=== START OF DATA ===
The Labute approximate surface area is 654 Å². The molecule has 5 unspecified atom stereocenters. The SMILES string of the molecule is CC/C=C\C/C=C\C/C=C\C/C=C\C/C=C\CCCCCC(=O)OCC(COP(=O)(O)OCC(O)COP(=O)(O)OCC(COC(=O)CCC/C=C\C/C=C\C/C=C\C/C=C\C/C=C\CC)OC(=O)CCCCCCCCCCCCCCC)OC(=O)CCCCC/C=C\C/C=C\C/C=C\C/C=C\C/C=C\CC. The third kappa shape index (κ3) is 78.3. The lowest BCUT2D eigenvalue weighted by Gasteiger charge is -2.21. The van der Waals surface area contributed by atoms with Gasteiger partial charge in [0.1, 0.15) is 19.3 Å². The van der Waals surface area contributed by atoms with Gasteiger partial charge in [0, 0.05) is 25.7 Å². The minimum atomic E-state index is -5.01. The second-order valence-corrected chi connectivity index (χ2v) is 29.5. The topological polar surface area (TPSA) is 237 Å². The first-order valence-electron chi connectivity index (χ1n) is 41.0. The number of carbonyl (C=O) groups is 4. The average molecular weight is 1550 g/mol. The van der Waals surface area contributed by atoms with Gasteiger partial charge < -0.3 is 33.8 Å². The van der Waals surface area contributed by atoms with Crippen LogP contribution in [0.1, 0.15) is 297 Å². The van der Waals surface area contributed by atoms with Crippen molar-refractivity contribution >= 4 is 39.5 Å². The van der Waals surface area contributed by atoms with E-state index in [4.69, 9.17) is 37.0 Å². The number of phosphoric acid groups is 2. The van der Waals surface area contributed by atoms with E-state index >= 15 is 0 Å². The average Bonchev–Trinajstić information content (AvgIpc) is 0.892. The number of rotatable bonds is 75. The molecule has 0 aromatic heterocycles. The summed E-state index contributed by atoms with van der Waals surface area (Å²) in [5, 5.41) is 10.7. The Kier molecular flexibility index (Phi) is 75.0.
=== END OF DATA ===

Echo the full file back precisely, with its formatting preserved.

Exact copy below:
The Labute approximate surface area is 654 Å². The molecule has 5 unspecified atom stereocenters. The SMILES string of the molecule is CC/C=C\C/C=C\C/C=C\C/C=C\C/C=C\CCCCCC(=O)OCC(COP(=O)(O)OCC(O)COP(=O)(O)OCC(COC(=O)CCC/C=C\C/C=C\C/C=C\C/C=C\C/C=C\CC)OC(=O)CCCCCCCCCCCCCCC)OC(=O)CCCCC/C=C\C/C=C\C/C=C\C/C=C\C/C=C\CC. The third kappa shape index (κ3) is 78.3. The lowest BCUT2D eigenvalue weighted by Gasteiger charge is -2.21. The van der Waals surface area contributed by atoms with Gasteiger partial charge in [0.1, 0.15) is 19.3 Å². The van der Waals surface area contributed by atoms with Gasteiger partial charge in [0, 0.05) is 25.7 Å². The minimum atomic E-state index is -5.01. The second-order valence-corrected chi connectivity index (χ2v) is 29.5. The topological polar surface area (TPSA) is 237 Å². The first-order valence-electron chi connectivity index (χ1n) is 41.0. The number of carbonyl (C=O) groups is 4. The average molecular weight is 1550 g/mol. The van der Waals surface area contributed by atoms with Gasteiger partial charge < -0.3 is 33.8 Å². The van der Waals surface area contributed by atoms with Crippen LogP contribution in [0.1, 0.15) is 297 Å². The van der Waals surface area contributed by atoms with Crippen molar-refractivity contribution >= 4 is 39.5 Å². The van der Waals surface area contributed by atoms with E-state index in [4.69, 9.17) is 37.0 Å². The number of phosphoric acid groups is 2. The van der Waals surface area contributed by atoms with E-state index >= 15 is 0 Å². The average Bonchev–Trinajstić information content (AvgIpc) is 0.892. The number of rotatable bonds is 75. The molecule has 0 aromatic heterocycles. The summed E-state index contributed by atoms with van der Waals surface area (Å²) in [5, 5.41) is 10.7. The Kier molecular flexibility index (Phi) is 75.0.